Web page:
11 April 2016
Oxford: Nothing is Ordinary
Oxford is a city that has so much beauty, and nothing in it is ordinary. I am not sure how one could ever grow accustomed to its towering dreaming spires and the ancient buildings that have inspired my imagination so much. Doors are not ordinary. They are grand, ornate, detailed, carved, painted, and lovely. Stairs are not ordinary. They are creaky, wooden, and always photogenic. Dining halls are not ordinary. They are grand, spacious, with impressive hammer-beam wood ceilings, walls covered in portraits, and stained glass. Bookshops are far from ordinary. They hold treasures such as first edition C.S. Lewis and G.K. Chesterton books. The weather is not ordinary. Sometimes you get four seasons in one day.
Each college and each building in it has its own story. All the buildings drip with architectural details that will capture your eyes and your imagination if you stay and look for a minute. There is usually someone around to tell you about the history, or you can pick up a good book about Oxford in Blackwell's Bookshop. These buildings have not changed in centuries. Nothing much changes in Oxford, other then new shops along Cornmarket and St. Michael's. It all pretty much looks as if we were walking around in C.S. Lewis' time, and in his time it was as if he were walking around in the 1800's. That is part of what is so inspiring. To know you are looking at things and experiencing things that C.S. Lewis (and my other favourite authors) did, and it's all largely unchanged.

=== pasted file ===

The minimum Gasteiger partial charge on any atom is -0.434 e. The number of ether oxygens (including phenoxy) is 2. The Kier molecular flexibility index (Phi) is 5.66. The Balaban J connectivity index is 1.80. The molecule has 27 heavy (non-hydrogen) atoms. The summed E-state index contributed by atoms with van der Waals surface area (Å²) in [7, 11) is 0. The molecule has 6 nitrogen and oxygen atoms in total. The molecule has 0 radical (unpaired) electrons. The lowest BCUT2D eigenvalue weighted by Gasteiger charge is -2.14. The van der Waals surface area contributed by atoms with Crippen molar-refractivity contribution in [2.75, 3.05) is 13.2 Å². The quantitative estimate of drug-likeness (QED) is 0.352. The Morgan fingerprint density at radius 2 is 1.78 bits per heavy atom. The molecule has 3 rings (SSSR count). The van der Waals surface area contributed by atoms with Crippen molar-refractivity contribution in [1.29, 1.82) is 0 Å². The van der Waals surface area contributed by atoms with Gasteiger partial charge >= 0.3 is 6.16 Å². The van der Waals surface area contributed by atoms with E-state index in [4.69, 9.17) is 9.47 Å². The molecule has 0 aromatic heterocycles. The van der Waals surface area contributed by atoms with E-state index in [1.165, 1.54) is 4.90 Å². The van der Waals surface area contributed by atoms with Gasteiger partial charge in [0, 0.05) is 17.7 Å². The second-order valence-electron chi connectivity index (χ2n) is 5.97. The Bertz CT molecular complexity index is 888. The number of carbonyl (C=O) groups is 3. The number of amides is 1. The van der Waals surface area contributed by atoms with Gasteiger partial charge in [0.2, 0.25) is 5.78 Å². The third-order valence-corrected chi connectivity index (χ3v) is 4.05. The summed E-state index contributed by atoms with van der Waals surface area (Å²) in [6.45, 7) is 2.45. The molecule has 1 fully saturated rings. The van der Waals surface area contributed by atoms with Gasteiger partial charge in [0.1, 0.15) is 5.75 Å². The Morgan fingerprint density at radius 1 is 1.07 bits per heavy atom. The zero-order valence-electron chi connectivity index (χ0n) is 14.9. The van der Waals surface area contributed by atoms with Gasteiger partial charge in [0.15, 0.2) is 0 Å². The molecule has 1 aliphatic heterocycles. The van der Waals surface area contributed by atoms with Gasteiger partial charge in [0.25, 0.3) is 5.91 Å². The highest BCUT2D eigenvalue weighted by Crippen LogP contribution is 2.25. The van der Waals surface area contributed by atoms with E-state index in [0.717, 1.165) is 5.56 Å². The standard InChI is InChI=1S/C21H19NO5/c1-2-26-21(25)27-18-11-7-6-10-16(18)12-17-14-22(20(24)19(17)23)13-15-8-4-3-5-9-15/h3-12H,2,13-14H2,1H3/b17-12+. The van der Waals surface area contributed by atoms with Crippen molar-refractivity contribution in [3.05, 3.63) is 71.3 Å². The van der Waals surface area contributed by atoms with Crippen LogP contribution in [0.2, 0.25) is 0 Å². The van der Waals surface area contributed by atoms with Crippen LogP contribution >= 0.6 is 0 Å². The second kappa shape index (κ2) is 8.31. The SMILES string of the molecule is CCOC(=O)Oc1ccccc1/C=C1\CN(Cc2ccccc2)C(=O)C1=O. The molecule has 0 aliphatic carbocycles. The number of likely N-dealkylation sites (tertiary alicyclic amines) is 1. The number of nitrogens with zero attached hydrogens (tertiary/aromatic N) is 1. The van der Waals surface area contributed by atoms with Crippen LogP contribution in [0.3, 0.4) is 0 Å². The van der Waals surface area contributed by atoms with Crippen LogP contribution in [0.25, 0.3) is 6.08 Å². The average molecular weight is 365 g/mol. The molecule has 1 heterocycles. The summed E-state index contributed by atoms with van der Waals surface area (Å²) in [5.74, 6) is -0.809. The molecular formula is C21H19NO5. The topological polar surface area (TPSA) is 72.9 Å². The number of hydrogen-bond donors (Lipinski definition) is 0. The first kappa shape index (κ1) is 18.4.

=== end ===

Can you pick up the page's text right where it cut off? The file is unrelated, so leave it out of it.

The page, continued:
Walking to a nearby coffee shop, to dinner, or the grocery store to pick up snacks you walk by history and these beautiful buildings. It is part of the every day, and the every day is out of the ordinary in the best ways. For me, walking around consists of constant interior sighs of delight. Gazing at the Bodleian Library as I walk by to go somewhere else, I feel the presence of history and imagine previous Oxford dons in their gowns carrying their books for study, heading to a tutorial. Students tucked away behind the windows of the Bodleian Library with stacks of books on the table in front of them. On breaks, they come out for a walk to the coffee shop for some caffeine to sustain them for another few hours of study.
Everything I do in Oxford is special. Having tea or coffee is a favourite activity because it allows me to slow down to sit and reflect on the past hours and all that I had seen and learned. Every hour is packed with sights and delights that leave me with so much to ponder and muse about for several weeks.